Dave Phillips

T he Voca l Yokel

Land Rover Monthly - - Columns -

Bi­cy­cles and cy­clists aren’t uni­ver­sally pop­u­lar with fel­low road users, but if you’re a green oval fan you re­ally should love them, be­cause if it wasn’t for push bikes there wouldn’t have been any Land Rovers. Let me ex­plain…

Back in 1897, in Coven­try, a young engi­neer named John Kemp Star­ley got fed up work­ing in his un­cle’s sewing ma­chine fac­tory and got to­gether with cy­clist Wil­liam Sut­ton to set about im­prov­ing the de­sign of the bi­cy­cle. It wasn’t too dif­fi­cult, as the stan­dard bike of the Vic­to­rian era was the penny-farthing, with its im­pos­si­bly big front wheel and tiny rear wheel. It was highly dan­ger­ous and just get­ting on one was a chal­lenge in it­self.

The Star­ley & Sut­ton com­pany started by mak­ing tri­cy­cles, then in 1885 made the world’s first mod­ern bi­cy­cle – a rear-wheel drive, chain- driven cy­cle with two sim­i­lar-sized wheels – the so­called ‘safety bi­cy­cle’ that cy­clists still ride to­day. They called it the Rover.

It was a mode of trans­port that changed the world – some parts of which adopted the name Rover as the word for bi­cy­cle, as in Poland (Rower) and Be­laru­sia (Ro­var).

In the late 1890s the com­pany was re­named Rover. Its founder, John Star­ley, died in 1901, aged just 45, but he had al­ready set in mo­tion plans to build a mo­tor­cy­cle. The Rover Im­pe­rial, with a 3.5 bhp en­gine, was in­tro­duced a year later and was years ahead of its time. By the time mo­tor­bike pro­duc­tion ended, in 1924, Rover had pro­duced more than 10,000 – in­clud­ing a large con­sign­ment or­dered by the Rus­sian army dur­ing the First World War.

Bi­cy­cle pro­duc­tion ended a year later, in 1925. Rover moved away from two wheels to con­cen­trate on four. Its first car, the Rover Eight, had been in­tro­duced in 1904. It boasted a whop­ping 8 bhp, hence its name. A 12 bhp model fol­lowed in 1912 and was so suc­cess­ful that it be­came the only car made by the com­pany un­til WW1.

The com­pany en­joyed mixed for­tunes in the post-war years, un­til Maurice Wilks was re­cruited from Hill­man in 1929 as gen­eral man­ager. His brother Maurice, who had been chief engi­neer at Hill­man, joined a year later. They were to make a huge dif­fer­ence.

In the early 1930s the Wilks broth­ers took the Rover brand up­mar­ket, with the slo­gan “Qual­ity First”. It paid off. Fol­low­ing record losses of £103,000 in 1932, the com­pany recorded a profit of £46,000 a year later.

Dur­ing the Sec­ond World War, the govern­ment built a shadow fac­tory at Soli­hull, and ap­pointed Rover to build air­craft en­gines there. Mean­while, Maurice Wilks se­cretly worked with jet en­gine in­ven­tor Frank Whit­tle to de­velop gas tur­bine en­gines. The com­pany’s Coven­try fac­tory was de­stroyed by bomb­ing, so af­ter the war Rover moved car pro­duc­tion to the Soli­hull fac­tory, which it bought from the govern­ment.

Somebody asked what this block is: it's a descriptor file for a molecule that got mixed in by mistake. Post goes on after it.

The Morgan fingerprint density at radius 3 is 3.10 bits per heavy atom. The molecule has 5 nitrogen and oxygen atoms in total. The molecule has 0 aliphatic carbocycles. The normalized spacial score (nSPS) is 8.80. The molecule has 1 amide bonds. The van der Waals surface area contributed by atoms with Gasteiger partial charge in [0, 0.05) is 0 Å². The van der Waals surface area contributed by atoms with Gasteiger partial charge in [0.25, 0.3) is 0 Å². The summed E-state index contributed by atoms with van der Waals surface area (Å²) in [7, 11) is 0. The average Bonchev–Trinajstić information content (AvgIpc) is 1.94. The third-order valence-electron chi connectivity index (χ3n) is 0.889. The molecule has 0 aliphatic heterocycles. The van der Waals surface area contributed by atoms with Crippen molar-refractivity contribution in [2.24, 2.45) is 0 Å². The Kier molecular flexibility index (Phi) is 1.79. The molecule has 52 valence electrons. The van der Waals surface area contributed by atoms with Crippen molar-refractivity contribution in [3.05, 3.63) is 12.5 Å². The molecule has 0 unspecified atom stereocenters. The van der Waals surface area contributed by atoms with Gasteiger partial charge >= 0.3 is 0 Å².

It was in the post-war years that Rover en­joyed its golden pe­riod, with the hugely-suc­cess­ful P3 and P4 sa­loon cars, launched in 1948, as well as the Land Rover, of course. Its 1947 launch was seen as a stop­gap by the com­pany, who were in­tent on con­cen­trat­ing on up­mar­ket cars and the fur­ther de­vel­op­ment of the gas tur­bine en­gine, but it went on to out­sell and out­live the rest of the com­pany’s ac­tiv­i­ties.

But don’t knock Rover cars, nor the gas tur­bine project. I re­mem­ber the Rover sa­loon cars with fond­ness from my child­hood. They were bril­liant. My mate’s Aunt Bob was land­lady of the lo­cal pub and she drove a lovely Rover 75, in which she’d some­times take us on sea fishing trips to the Nor­folk coast. Happy days. And in case you’re won­der­ing, Bob was short for Roberta.

Mean­while, in pur­suit of the jet-pow­ered perfection that the Wilks broth­ers thought was the fu­ture, they went into part­ner­ship with BRM to pro­duce jet-pow­ered rac­ing cars that won the Le Mans races of 1963 and ’ 65. Graham Hill was at the wheel both years, shar­ing stints be­hind the wheel with co- driv­ers Ritchie Ginther and Jackie Ste­wart. The prob­lem with the gas tur­bine was its prodi­gious fuel con­sump­tion, which never bet­tered 6 mpg. But it did pro­vide some ex­cite­ment, as well as a new com­pany leg­end in Spen King, who was re­cruited from Rolls-royce in 1945 to help de­velop jet­pow­ered cars. He never man­aged that, but he did lead the project to build the Range Rover, in 1970.

The lat­ter was the Rover com­pany’s bid to marry the ca­pa­bil­ity of the Land Rover with the com­fort and style of Rover cars. In suc­ceed­ing, they laid the foun­da­tion for the suc­cess story that is Land Rover to­day.

So, whether you drive a De­fender, a Dis­cov­ery, an el­derly Se­ries, or any one of the plethora of Range Rover choices avail­able to­day, you can thank John Kemp Star­ley and the suc­cess story of his ground­break­ing push bike for start­ing it all. And re­mem­ber to be nice to mod­ern cy­clists, even if they do wear ly­cra. EX-LRM Ed­i­tor Dave has driven Land Rovers in most cor­ners of the world, but loves the Bri­tish coun­try­side best

“Cy­clists aren’t pop­u­lar but if you’re a green oval fan you should love them”

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